This enables a completely new way of providing information in the commercial sector. It reduces the abstraction requirements of technical maintenance personnel, which can make this type of work less complex. The mental transfer between the digital and real worlds is eliminated by the virtual optical superimposition of the data into the physical world, thus simplifying complex tasks. This significantly increases people’s efficiency. Sources of error are eliminated and complexity is reduced. This results in considerable opportunities for the labour market. To put it somewhat exaggerated, you can see that, equipped with the right equipment, anyone who has understood the principle of Pokemon GO can also operate a complex system. This puts Henry Ford’s sigh “Why is it every time I ask for a pair of hands, they come with a brain attached?” into a new context. It actually gives us the opportunity to equip peoples’ hands with artificial intelligence.

Augmented reality translates two-dimensional data and images into the three-dimensional perception of people and helps to visualize complex data. But the technology can do much more. Augmented reality is already capable of replacing physical operating elements such as buttons, levers or switches with virtual control elements. These are programmed to the target function and make it possible to control functions on machines. Among other things, this can provide effective protection against misuse, since the control element is only available in the case of authorization or helps to prevent accidents if the switch is actually located in a hot or otherwise dangerous environment. This makes augmented reality the new interface between man and machine.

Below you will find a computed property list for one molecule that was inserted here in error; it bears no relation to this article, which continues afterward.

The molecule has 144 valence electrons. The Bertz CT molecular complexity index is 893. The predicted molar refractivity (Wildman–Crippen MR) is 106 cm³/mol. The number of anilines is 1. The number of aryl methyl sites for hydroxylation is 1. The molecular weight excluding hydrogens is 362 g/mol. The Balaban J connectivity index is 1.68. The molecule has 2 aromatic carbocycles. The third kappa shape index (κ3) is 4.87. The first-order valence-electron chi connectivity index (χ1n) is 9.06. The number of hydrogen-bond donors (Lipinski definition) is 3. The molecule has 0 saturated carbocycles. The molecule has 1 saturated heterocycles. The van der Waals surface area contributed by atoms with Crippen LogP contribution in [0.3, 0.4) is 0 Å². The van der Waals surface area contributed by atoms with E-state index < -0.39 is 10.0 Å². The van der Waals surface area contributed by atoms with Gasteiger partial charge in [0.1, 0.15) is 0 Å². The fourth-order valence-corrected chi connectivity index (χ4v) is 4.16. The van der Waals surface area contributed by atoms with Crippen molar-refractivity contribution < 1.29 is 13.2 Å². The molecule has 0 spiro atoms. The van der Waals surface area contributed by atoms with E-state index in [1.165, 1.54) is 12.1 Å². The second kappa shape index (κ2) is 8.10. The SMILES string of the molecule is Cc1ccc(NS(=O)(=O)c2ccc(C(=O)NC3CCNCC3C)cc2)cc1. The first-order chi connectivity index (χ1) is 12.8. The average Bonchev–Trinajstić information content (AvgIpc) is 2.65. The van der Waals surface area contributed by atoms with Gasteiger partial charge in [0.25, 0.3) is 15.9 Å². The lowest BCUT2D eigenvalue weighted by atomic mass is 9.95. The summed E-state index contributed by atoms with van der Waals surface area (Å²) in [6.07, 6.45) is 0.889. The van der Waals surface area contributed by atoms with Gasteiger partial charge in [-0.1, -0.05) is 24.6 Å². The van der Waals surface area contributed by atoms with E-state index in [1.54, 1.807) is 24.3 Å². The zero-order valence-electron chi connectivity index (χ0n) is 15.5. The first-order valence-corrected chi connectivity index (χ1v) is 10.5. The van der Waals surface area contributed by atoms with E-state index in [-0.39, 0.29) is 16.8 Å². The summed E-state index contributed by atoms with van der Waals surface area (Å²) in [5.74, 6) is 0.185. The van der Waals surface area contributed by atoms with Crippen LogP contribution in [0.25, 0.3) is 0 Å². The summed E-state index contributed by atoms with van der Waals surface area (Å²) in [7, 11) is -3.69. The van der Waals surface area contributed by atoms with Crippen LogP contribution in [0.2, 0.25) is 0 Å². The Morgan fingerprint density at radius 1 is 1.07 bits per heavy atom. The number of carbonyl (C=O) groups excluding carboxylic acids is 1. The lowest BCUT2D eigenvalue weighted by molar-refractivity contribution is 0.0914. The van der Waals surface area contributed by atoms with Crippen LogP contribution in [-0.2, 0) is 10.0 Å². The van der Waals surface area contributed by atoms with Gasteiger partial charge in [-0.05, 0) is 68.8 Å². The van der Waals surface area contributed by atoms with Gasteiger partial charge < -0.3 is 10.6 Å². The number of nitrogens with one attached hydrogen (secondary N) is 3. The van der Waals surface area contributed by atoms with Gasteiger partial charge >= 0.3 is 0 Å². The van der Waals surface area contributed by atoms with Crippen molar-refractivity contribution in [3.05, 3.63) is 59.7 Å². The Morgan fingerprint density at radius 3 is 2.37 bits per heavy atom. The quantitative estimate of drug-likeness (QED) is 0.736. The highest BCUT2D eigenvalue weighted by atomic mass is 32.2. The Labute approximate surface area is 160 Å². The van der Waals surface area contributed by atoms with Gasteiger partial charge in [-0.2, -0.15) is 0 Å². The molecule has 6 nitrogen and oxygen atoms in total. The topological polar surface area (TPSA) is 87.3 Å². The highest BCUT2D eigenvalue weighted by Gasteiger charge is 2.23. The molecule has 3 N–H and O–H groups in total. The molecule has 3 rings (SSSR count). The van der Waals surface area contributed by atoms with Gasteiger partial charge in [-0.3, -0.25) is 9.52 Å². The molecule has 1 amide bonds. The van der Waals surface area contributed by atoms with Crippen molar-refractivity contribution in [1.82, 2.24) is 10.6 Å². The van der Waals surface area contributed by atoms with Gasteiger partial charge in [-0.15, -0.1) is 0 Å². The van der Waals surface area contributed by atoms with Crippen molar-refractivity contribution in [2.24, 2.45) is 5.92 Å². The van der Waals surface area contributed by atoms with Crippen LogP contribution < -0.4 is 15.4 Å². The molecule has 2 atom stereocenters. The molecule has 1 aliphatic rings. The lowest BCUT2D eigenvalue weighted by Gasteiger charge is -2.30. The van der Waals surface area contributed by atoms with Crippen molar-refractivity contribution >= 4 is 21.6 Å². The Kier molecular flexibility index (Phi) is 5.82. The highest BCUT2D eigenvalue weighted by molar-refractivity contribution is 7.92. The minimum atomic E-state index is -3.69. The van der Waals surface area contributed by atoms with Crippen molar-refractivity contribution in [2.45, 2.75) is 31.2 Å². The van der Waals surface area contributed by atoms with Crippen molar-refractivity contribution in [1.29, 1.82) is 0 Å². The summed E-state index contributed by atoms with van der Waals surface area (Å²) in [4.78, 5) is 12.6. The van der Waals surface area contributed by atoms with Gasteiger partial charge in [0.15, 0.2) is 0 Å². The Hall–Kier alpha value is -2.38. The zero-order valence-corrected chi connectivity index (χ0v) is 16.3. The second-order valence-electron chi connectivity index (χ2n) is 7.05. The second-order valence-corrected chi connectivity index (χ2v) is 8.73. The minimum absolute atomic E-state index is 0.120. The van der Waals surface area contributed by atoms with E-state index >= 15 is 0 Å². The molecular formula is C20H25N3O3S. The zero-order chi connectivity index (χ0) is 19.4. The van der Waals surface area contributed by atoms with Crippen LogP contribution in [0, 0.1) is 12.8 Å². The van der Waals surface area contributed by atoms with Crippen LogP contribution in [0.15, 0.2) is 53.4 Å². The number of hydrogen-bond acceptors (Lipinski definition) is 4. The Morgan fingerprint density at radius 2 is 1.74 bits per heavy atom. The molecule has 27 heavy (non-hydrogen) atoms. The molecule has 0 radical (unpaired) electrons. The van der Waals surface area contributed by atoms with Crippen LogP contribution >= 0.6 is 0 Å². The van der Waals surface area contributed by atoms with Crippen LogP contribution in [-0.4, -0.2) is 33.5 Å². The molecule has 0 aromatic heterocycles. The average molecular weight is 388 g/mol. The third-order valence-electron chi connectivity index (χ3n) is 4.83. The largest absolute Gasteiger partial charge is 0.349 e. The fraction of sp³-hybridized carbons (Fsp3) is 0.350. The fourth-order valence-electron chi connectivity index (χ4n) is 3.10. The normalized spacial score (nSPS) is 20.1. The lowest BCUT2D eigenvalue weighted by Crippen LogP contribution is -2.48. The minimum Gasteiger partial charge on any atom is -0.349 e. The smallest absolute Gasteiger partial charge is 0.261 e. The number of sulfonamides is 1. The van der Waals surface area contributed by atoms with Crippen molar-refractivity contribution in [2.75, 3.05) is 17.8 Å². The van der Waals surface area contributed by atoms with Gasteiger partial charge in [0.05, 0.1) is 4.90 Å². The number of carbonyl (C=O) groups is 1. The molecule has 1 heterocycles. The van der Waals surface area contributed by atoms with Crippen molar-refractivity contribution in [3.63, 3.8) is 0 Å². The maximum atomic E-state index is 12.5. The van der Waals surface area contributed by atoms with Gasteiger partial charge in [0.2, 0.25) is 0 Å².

At the same time, it overcomes the gap between two-dimensional bits and information and the three-dimensional physical world of atoms.

The digital transformation reaches the workshops via the bridge of augmented reality. The hoard of the material, as Chris Anderson, pioneer of the drone business and the Internet of Things calls it. The past twenty years have been about how to find new ways to plan, communicate and create on the Internet of Information. The next twenty years will be about transferring these experiences into the physical world.